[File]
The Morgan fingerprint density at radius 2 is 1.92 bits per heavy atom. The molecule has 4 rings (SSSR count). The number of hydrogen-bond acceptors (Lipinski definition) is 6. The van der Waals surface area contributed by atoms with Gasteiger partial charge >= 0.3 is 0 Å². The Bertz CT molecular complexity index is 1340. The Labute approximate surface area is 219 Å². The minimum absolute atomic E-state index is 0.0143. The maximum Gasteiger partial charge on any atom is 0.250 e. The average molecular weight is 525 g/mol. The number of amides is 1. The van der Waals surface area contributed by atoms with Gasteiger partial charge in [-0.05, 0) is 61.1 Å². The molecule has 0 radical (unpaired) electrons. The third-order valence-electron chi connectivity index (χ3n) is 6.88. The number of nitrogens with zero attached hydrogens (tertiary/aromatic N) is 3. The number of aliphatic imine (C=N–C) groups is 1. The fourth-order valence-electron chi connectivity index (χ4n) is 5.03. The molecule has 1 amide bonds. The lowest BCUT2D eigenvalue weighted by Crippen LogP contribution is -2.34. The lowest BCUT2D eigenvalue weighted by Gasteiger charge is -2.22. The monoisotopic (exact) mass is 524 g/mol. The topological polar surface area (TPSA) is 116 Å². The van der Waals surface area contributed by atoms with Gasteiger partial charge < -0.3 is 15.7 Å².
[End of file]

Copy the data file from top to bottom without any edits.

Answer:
The Morgan fingerprint density at radius 2 is 1.92 bits per heavy atom. The molecule has 4 rings (SSSR count). The number of hydrogen-bond acceptors (Lipinski definition) is 6. The van der Waals surface area contributed by atoms with Gasteiger partial charge >= 0.3 is 0 Å². The Bertz CT molecular complexity index is 1340. The Labute approximate surface area is 219 Å². The minimum absolute atomic E-state index is 0.0143. The maximum Gasteiger partial charge on any atom is 0.250 e. The average molecular weight is 525 g/mol. The number of amides is 1. The van der Waals surface area contributed by atoms with Gasteiger partial charge in [-0.05, 0) is 61.1 Å². The molecule has 0 radical (unpaired) electrons. The third-order valence-electron chi connectivity index (χ3n) is 6.88. The number of nitrogens with zero attached hydrogens (tertiary/aromatic N) is 3. The number of aliphatic imine (C=N–C) groups is 1. The fourth-order valence-electron chi connectivity index (χ4n) is 5.03. The molecule has 1 amide bonds. The lowest BCUT2D eigenvalue weighted by Crippen LogP contribution is -2.34. The lowest BCUT2D eigenvalue weighted by Gasteiger charge is -2.22. The monoisotopic (exact) mass is 524 g/mol. The topological polar surface area (TPSA) is 116 Å². The van der Waals surface area contributed by atoms with Gasteiger partial charge < -0.3 is 15.7 Å².